Skip to 0 minutes and 8 seconds ANNE CURRY: Here we are in the White Tower of the Tower of London for the Battle of Agincourt exhibition installed by the Royal Armouries, and I’m very pleased to have with me here Dr. Malcolm Mercer, who is curator of Tower history for the Royal Armouries.
Skip to 0 minutes and 22 seconds MALCOLM MERCER: Hello, Anne.
Skip to 0 minutes and 23 seconds ANNE CURRY: So Malcolm, you are the curator of it. I was the historical adviser, but you must have had some interesting choices to make.
Skip to 0 minutes and 30 seconds MALCOLM MERCER: Well, absolutely, Anne. I mean we came up with a fairly clear narrative of what we wished to do within the exhibition. We wanted to place it within context of the entire period, and by doing that, it presented us with various challenges on just how we achieve that through objects. We’ve managed to include objects, fine art, portraiture, some arms and armour, because we want to give to understand not only who the individuals were– they might know of the monarchs Henry V and Charles VI– but also the world in which they lived and just what kingship meant. So for that we needed a wide range of objects.
Skip to 1 minute and 11 seconds ANNE CURRY: This certainly is a very interesting collection of objects. One of my favourites is the saddle connected with Henry V and the Emperor Sigismund, whom Henry invited to–
Skip to 1 minute and 21 seconds MALCOLM MERCER: Very much so, yeah. I mean, we call it the dragon saddle. It’s bone veneer on wood, and it’s a lovely object, but it shows the contact between mediaeval monarchs, the chivalric club of monarchs across Europe. So Henry was initiated into Sigismund’s Order of the Dragon, but at the same time, Sigismund became a member of the Order of the Garter.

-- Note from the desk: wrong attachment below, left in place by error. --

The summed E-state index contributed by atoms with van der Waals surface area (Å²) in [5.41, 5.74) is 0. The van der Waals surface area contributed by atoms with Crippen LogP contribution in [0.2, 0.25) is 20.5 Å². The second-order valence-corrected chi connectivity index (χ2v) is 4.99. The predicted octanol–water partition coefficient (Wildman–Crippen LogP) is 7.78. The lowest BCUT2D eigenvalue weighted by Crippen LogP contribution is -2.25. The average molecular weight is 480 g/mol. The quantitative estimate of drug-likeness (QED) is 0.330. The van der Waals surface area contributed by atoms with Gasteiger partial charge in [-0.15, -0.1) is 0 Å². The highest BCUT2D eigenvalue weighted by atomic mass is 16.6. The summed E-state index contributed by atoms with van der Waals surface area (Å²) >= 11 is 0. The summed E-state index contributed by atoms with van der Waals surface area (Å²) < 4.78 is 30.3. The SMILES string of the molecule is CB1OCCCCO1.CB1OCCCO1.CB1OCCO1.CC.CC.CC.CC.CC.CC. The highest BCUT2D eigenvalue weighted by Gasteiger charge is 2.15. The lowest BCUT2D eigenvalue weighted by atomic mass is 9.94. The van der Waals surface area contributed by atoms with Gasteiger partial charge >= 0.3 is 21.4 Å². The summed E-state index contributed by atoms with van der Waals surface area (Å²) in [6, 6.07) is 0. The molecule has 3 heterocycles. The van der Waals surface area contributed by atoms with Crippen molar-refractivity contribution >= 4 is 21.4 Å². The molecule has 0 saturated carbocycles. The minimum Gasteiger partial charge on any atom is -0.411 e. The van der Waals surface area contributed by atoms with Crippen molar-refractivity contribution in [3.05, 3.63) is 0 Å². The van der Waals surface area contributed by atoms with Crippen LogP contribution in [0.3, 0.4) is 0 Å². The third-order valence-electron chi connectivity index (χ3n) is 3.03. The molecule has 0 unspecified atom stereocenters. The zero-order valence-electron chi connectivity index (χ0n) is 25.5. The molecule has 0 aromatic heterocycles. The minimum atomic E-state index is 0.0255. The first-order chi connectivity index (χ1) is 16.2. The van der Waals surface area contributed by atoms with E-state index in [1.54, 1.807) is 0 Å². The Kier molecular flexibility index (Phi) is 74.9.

Skip to 1 minute and 45 seconds ANNE CURRY: There are quite a large number of objects here from the Royal Armouries own collection of arms and armour. I think those are in the second room.
Skip to 1 minute and 54 seconds MALCOLM MERCER: Those are in the second section about the battle, yes.
Skip to 1 minute and 55 seconds ANNE CURRY: About the battle itself. Shall we go through and have a look at that?
Skip to 1 minute and 58 seconds MALCOLM MERCER: Yes, let’s go and have a look at them.
Skip to 1 minute and 58 seconds ANNE CURRY: Thank you. Well, we’ve moved into the second room now, Malcolm, and this is where the pieces are from the Royal Armouries collection of arms and armour, and I think we’re standing in front of one of the most famous pieces you have.
Skip to 2 minutes and 9 seconds MALCOLM MERCER: Yeah, one of the star pieces with the Royal Armouries collections is the Lyle Bacinet, which you can see just behind us. It shows exactly what a man at arms would have been wearing at the time of Agincourt.
Skip to 2 minutes and 21 seconds ANNE CURRY: Presumably there are very few pieces like this surviving.
Skip to 2 minutes and 23 seconds MALCOLM MERCER: Yeah, I mean there’s very little early 15th century arms and armour anyway, so what we have in this exhibition is armour of a type that would have been worn.
Skip to 2 minutes and 33 seconds ANNE CURRY: Of the period. Yes, it is important for people to realise that we have nothing physical from the battlefield itself, but what you have here represents really the very limited amount of survivals of armour from the period.